Description, Purpose and Structure of the U.S. Army
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The paper describes the institutional army and the operational army and discusses the army's hierarchical command structure. The paper addresses the conjectures regarding the viability, and even the desirability, of 'democratizing' the army's bureaucracy but argues that for the U.S. Army, the hierarchal command system is essential to be able to make decisions under pressure. Next, the paper addresses the efficiency of the army's permanent and specialized units and divisions and examines the army's challenge of public perception. The paper argues that the Army is not out to get revenge or coerce people into submission or oppress the weak; the Army's mission is to protect the people and the principles of our nation, and that is exactly what its current organizational design and structure allows it to do.
From the Paper:"The US Army has a much longer history than most American organizations. It was first developed during colonial times in the 17th century. England had sent very few soldiers to the American colonies, so the colonists were charged with arming and protecting themselves. As such, the majority of American colonies created militia laws that mandated attendance of all able-bodied men to military training sessions, and also required that they possess their own firearms. In times of conflict, these men would either volunteer to fight, or would be essentially drafted, or 'selected' to fight. According to Brown (2001), "two concepts that still shape the American military can be traced to this period. The first is the idea of the citizen soldier, who picks up his gun in wartime and returns to civilian pursuits in peace. The second is the concept of universal obligation, under which every citizen is eligible for military service" (p. xiii).
"Since its origin in the 1600s, the U.S. Army has grown into a massively complex organization. It is comprised of two essential divisions: the active division and the reserve division. The reserves are further divided into the United States Army Reserve and the Army National Guard. Support for both the active and the reserve components comes from two sources: the institutional army and the operational army."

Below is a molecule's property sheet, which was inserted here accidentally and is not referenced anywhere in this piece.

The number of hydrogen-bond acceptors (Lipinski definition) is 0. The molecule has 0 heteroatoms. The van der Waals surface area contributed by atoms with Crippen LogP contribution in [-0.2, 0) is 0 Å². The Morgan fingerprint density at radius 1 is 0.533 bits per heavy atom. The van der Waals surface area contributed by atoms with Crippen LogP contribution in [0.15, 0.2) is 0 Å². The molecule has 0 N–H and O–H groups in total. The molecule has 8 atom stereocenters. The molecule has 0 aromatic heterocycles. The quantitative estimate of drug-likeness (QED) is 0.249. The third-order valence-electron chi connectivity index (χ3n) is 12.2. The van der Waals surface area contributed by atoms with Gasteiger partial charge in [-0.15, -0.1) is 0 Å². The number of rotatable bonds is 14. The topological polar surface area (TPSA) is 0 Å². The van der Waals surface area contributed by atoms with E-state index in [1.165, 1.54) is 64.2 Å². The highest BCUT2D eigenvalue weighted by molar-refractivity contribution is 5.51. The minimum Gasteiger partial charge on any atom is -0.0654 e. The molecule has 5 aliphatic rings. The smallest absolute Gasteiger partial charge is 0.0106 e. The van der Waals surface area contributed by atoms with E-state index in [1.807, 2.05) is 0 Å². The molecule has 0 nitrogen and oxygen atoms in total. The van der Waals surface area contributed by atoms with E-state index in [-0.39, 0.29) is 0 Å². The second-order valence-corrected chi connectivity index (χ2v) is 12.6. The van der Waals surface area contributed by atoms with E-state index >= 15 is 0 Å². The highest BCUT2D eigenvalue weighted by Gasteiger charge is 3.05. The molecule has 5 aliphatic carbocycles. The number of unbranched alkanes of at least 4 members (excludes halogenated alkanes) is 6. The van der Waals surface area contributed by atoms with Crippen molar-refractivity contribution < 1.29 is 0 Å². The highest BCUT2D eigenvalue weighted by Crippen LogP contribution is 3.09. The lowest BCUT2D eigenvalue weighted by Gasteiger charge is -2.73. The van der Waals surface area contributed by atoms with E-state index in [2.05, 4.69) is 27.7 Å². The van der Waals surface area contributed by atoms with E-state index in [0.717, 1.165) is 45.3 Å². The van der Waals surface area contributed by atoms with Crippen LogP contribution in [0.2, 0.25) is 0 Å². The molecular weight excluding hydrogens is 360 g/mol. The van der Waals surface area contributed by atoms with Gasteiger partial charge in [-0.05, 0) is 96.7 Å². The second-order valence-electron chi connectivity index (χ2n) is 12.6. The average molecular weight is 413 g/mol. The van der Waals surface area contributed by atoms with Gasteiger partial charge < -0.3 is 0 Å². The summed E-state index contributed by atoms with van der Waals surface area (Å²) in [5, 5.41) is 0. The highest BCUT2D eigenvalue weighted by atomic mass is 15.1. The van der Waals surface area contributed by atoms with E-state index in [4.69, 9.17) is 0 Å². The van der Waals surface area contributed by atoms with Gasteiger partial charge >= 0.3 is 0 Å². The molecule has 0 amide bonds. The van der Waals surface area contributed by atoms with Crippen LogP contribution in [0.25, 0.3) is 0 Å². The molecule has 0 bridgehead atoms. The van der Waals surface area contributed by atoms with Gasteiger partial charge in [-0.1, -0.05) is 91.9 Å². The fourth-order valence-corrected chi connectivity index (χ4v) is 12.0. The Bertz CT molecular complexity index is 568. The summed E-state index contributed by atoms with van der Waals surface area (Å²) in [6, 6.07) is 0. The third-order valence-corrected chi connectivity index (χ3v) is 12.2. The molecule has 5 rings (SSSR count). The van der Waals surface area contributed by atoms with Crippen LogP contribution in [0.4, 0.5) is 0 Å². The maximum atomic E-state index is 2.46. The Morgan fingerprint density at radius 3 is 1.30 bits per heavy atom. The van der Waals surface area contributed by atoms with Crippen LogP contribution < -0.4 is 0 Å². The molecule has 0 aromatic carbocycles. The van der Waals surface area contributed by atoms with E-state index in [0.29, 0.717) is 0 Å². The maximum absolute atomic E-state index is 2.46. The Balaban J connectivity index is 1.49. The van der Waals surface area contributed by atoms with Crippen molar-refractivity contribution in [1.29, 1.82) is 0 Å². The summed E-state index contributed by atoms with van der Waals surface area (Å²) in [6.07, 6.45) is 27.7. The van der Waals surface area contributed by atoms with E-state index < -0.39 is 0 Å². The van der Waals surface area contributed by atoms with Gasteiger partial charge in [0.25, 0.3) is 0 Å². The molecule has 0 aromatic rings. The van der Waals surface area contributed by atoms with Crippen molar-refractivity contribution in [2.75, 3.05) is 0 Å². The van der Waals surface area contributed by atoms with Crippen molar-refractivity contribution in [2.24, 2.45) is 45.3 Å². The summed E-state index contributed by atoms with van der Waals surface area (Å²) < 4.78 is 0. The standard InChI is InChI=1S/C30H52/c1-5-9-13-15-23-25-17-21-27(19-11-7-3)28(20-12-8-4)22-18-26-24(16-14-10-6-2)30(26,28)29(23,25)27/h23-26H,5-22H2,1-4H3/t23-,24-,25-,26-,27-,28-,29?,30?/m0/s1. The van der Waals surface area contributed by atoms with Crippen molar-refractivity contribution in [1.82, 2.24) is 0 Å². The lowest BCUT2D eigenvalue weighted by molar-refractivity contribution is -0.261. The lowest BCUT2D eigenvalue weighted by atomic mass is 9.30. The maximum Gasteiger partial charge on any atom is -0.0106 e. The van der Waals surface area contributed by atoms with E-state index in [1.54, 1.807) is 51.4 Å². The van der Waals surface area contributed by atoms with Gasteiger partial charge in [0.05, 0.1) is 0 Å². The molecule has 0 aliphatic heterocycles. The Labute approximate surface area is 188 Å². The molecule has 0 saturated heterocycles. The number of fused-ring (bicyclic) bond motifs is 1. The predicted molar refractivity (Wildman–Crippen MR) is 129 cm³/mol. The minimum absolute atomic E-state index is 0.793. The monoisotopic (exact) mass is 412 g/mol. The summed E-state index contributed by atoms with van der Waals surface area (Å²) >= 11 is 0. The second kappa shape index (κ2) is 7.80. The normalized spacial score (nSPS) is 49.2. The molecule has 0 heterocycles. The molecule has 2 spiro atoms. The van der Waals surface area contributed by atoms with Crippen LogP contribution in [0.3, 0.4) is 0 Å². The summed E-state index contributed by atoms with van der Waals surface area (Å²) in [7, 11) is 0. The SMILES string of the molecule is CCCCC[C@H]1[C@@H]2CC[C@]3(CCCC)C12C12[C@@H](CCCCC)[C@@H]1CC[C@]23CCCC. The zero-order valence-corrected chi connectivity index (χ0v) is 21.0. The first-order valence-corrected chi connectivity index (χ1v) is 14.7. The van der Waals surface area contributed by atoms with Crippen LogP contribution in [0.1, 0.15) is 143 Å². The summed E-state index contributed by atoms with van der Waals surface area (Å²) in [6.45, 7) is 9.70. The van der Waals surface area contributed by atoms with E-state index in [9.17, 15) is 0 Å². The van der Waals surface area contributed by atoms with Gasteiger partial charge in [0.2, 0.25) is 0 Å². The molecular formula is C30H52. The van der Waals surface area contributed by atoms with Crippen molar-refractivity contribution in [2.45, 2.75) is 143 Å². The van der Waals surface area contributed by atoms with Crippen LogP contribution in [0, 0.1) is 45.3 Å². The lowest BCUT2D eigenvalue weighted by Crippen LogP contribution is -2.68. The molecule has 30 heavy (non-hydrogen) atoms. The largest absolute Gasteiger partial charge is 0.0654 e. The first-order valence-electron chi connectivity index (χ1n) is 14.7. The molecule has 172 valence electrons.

Sample of Sources Used:
- Brown, J.E. (2001) Historical dictionary of the U.S. Army. Westport, CT: Greenwood
- Ferguson, K. E., (1984). The feminist case against bureaucracy. Philadelphia: Temple University Press.
- Harvard Business Review on Crisis Management (2000) Harvard Business Press
- Lumpkin, G. T. , Cogliser, C. & Schneider, D.R. (2009) Understanding and measuring autonomy: An entrepreneurial orientation perspective. Entrepreneurship Theory and Practice 33(1), 47-69.
- Moynihan, D.P. (2005, June) Leveraging Collaborative Networks in Infrequent Emergency Situations, University of Wisconsin: IBM Center for the Business of Government
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Description, Purpose and Structure of the U.S. Army (2013, May 03) Retrieved May 26, 2020, from https://www.academon.com/persuasive-essay/description-purpose-and-structure-of-the-us-army-153128/
"Description, Purpose and Structure of the U.S. Army" 03 May 2013. Web. 26 May. 2020. <https://www.academon.com/persuasive-essay/description-purpose-and-structure-of-the-us-army-153128/>